College teachers end protest in Maharashtra, to start assessing HSC answer sheets
The state government accepted some of its long-standing demands, most of them relating to the service conditions of teachersUpdated: Mar 06, 2018 00:34 IST
In a relief to students taking Higher Secondary Certificate (HSC) examination, around 72,000 teachers from junior colleges ended their boycott of paper assessment on Monday.
The Maharashtra Federation of Junior College Teachers' Organisations (MFJCTO), which represents these teachers, decided to start the assessment work after the state government accepted some of its long-standing demands, most of them relating to the service conditions of teachers, and assured to take a decision soon regarding some other demands. The federation said that the results of HSC examination will be declared on time.
The state education board is also hopeful of timely results. “With the teachers withdrawing their boycott, there’s no cause of concern,” said KB Patil, secretary, Maharashtra State Board of Secondary and Higher Secondary Education.
Over 3,30,000 students are appearing for the exam from Mumbai division, which consists of Mumbai, Thane, Raigad and Palghar districts, this year. The education board has not released data on the number of candidates from Maharashtra. Last year, 1.5 million students from the state appeared for the exam.
The assessment of HSC papers is expected to begin along with the examination, which started on February 21. However, for the last five years, the federation has been protesting during board exams to pressurise the government into accepting its demands. Last year, the teachers corrected only one answer sheet per day for around 15 days after the exams began.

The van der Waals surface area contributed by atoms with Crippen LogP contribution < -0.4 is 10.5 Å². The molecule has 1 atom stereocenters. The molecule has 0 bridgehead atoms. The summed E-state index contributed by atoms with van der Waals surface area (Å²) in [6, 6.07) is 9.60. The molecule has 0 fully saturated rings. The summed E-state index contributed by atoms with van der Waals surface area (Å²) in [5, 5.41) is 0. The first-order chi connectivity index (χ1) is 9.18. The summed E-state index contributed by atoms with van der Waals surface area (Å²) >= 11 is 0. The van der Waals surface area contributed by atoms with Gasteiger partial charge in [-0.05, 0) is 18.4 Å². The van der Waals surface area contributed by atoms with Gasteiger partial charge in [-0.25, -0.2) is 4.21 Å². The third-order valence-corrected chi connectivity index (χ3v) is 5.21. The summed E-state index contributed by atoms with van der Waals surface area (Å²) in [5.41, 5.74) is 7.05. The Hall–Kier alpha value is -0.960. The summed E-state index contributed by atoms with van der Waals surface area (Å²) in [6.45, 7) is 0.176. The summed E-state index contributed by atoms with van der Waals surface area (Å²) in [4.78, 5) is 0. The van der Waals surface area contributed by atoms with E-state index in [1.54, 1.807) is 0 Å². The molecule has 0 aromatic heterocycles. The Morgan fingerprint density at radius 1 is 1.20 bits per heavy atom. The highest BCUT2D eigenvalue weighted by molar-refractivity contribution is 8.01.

The state government has decided to pay the dues of teachers and non-teaching staff as per the sixth pay commission and release Rs1,312 crore towards their retirement benefits. The government also said that the teachers won't be assigned any 'non-educational' work. Other demands of the teachers accepted by the government include providing grants for information technology (IT) subject and starting a ‘cashless’ system for medical reimbursements.
Education minister Vinod Tawde said that the fate of some other demands, that have financial implications, will be decided in consultation with the finance minister after the state budget. These include making the administration of junior colleges autonomous, cancelling the 'shikshan sevak' scheme, providing free education to the teachers' children and increasing the retirement age to 60.
The federation has however threatened to renew its protest if the government does not accept its remaining demands, even as teachers will continue assessing the papers. “If the orders of the decisions made in the March 10 meeting with the finance minister are not issued within 10 days, we will stage an indefinite hunger strike in front of Mantralaya. However, in the interest of the students, the paper assessment will go on,” said Anil Deshmukh, president, MFJCTO.